In this version of our recording of Rumble on 6th Street, which you can hear by clicking the play button above, Gerry is playing the top part (left channel) and I am playing the bottom part (right channel).

Trust. Risk. Reward. This is something I have been learning in a new way as I’ve been dealing in very close, intense ways with Mike’s creativity. Yes, he’s an excellent  recording engineer. Yes, he is a superb jazz trombonist (you will hear his improvisation skills on his own composition for our album, Devils and Angels). He’s also a great guy to talk with and be around. But there are not words in any language I know to describe what goes on in his mind as he thinks through ideas that bring new, different, interesting, challenging, provocative, or unusual things to a project for which I already thought I had the last musical word. When our album is released – its provisional title is Fratres, Latin for “brothers,” taken from the piece of that name by Arvo Pärt that we recorded – it will be something the likes of which the trombone world has never, ever heard. We are making a new kind of album for this unique moment in time, a recording with many new and unexpected kinds of things. Because of Mike, it is something very different than my mind originally conceived. Once I decided to offer trust and take risks, I then began to be rewarded in ways I had not been able to imagine. And I have a very fertile imagination.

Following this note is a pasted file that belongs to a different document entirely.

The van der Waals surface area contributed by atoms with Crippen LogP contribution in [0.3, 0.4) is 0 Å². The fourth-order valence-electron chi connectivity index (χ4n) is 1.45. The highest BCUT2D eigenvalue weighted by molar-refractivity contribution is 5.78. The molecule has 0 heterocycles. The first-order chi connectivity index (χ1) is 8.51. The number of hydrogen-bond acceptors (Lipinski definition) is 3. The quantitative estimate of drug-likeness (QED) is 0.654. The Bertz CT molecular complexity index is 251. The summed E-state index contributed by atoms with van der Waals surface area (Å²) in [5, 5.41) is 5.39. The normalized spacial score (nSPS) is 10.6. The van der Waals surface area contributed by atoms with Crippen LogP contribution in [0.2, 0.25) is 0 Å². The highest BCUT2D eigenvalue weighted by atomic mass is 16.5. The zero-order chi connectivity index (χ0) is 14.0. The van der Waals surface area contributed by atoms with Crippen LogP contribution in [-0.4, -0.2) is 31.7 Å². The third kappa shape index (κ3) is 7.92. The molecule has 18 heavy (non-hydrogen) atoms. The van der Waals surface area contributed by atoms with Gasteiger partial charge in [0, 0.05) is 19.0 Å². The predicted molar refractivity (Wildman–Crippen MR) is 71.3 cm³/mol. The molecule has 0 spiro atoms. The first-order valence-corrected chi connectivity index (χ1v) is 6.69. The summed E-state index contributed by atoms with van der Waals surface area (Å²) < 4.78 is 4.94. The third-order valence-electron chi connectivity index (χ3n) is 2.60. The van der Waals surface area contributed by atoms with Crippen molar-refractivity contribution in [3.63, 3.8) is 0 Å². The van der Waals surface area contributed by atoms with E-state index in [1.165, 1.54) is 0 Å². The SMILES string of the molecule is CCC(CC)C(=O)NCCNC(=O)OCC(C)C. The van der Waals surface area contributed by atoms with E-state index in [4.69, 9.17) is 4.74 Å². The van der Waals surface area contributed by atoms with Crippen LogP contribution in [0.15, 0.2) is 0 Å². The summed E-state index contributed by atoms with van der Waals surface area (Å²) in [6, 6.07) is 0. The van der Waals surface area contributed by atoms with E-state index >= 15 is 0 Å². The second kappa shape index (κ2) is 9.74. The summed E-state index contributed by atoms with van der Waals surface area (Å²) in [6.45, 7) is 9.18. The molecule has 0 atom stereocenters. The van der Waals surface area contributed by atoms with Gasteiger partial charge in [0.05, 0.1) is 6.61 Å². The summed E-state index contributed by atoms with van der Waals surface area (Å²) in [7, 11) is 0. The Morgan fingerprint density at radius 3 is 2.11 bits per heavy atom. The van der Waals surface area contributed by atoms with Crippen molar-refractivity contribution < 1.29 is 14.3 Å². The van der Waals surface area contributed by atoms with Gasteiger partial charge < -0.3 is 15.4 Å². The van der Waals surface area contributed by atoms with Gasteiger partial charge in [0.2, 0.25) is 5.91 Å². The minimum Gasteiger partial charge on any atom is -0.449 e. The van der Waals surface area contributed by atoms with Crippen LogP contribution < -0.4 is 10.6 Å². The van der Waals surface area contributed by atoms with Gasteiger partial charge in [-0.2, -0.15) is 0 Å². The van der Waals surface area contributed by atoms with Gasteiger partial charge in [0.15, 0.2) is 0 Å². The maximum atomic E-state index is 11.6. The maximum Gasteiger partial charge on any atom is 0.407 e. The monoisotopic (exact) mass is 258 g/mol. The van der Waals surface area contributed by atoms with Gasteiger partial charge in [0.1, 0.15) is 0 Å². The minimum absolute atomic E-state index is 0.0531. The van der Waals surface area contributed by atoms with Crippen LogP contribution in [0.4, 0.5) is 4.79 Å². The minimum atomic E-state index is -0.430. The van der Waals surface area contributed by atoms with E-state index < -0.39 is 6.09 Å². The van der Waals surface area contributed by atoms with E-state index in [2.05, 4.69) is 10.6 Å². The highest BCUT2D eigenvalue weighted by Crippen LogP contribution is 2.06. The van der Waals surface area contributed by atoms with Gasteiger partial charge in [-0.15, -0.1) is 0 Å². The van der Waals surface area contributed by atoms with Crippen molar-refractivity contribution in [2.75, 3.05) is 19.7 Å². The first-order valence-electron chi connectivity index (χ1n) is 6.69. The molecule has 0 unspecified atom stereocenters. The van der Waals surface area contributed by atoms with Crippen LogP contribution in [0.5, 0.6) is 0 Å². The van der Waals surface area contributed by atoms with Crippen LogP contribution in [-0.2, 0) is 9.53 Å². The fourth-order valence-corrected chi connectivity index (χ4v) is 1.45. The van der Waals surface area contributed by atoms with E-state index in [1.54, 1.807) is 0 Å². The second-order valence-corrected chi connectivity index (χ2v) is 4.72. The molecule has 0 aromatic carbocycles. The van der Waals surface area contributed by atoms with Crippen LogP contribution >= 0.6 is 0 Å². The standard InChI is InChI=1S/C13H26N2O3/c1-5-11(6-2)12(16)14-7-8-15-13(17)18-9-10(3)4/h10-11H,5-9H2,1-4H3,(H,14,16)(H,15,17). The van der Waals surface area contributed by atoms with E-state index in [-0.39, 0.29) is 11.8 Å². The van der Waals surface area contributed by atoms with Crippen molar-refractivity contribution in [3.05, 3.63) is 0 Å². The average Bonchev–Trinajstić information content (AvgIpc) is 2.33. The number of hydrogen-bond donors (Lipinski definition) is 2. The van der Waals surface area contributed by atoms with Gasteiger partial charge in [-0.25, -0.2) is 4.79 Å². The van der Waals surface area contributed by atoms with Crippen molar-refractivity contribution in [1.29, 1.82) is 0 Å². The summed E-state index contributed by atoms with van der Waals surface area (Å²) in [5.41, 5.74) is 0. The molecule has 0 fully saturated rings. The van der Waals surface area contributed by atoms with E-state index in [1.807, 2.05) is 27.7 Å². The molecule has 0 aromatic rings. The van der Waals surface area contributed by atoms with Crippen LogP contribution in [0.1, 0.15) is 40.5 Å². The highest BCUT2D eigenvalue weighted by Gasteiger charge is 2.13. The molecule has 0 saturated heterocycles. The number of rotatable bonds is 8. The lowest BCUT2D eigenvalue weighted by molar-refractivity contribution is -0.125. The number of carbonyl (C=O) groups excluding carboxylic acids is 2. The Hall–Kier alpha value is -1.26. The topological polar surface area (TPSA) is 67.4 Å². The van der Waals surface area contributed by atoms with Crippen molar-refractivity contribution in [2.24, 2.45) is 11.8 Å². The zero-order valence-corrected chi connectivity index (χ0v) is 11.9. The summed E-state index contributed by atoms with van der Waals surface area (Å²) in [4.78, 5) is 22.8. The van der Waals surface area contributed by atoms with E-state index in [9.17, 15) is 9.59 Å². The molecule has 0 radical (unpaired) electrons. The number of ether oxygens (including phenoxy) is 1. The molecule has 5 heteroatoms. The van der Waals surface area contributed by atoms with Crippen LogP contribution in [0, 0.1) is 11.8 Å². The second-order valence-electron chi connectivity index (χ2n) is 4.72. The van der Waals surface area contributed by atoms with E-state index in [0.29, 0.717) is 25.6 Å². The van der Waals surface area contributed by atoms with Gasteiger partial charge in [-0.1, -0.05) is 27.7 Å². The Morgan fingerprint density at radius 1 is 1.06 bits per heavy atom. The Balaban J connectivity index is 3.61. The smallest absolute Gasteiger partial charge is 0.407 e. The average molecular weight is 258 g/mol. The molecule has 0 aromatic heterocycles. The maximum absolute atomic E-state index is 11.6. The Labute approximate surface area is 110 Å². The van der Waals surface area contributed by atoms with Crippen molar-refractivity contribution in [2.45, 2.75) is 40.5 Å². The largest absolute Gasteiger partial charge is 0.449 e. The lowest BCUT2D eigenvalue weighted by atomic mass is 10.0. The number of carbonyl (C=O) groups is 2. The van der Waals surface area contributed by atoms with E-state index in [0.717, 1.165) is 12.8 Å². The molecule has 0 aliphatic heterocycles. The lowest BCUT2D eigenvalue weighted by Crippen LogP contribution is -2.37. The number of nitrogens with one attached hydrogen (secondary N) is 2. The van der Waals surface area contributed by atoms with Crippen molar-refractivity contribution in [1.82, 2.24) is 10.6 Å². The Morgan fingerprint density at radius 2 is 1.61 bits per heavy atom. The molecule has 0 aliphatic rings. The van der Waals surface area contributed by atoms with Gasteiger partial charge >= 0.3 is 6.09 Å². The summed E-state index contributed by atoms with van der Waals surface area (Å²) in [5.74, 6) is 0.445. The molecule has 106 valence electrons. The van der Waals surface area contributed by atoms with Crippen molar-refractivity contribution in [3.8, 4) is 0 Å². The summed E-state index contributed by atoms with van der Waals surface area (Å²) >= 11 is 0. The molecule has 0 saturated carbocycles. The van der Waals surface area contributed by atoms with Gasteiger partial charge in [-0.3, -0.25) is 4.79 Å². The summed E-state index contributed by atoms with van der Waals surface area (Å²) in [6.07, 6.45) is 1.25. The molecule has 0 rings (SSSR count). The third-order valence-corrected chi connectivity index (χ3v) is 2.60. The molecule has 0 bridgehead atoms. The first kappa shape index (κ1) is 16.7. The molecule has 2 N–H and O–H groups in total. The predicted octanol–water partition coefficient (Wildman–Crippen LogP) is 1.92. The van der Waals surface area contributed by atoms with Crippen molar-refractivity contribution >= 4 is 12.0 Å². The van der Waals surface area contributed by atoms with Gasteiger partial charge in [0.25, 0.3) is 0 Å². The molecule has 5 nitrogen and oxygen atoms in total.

We’re not done with this. There is much more work ahead before the album is released. But as each day brings new things to consider, evaluate, change, improve, and approve, my excitement is building for what Gerry, Mike, and I are doing together. Hold on. We’re all on a wild ride and there’s no net below. But I know my brothers – Gerry and Mike – are with me in this and we are there for each other, encouraging, provoking, and experimenting. Thanks to Mike Lake, each day dawns with new things on the plate, and this is turning out to be a very satisfying meal. We look forward to sharing it with you.

[This article originally appeared in a slightly modified format on September 1, 2017 as a guest article on Mike Lake’s Blog,; it may be seen by clicking here.]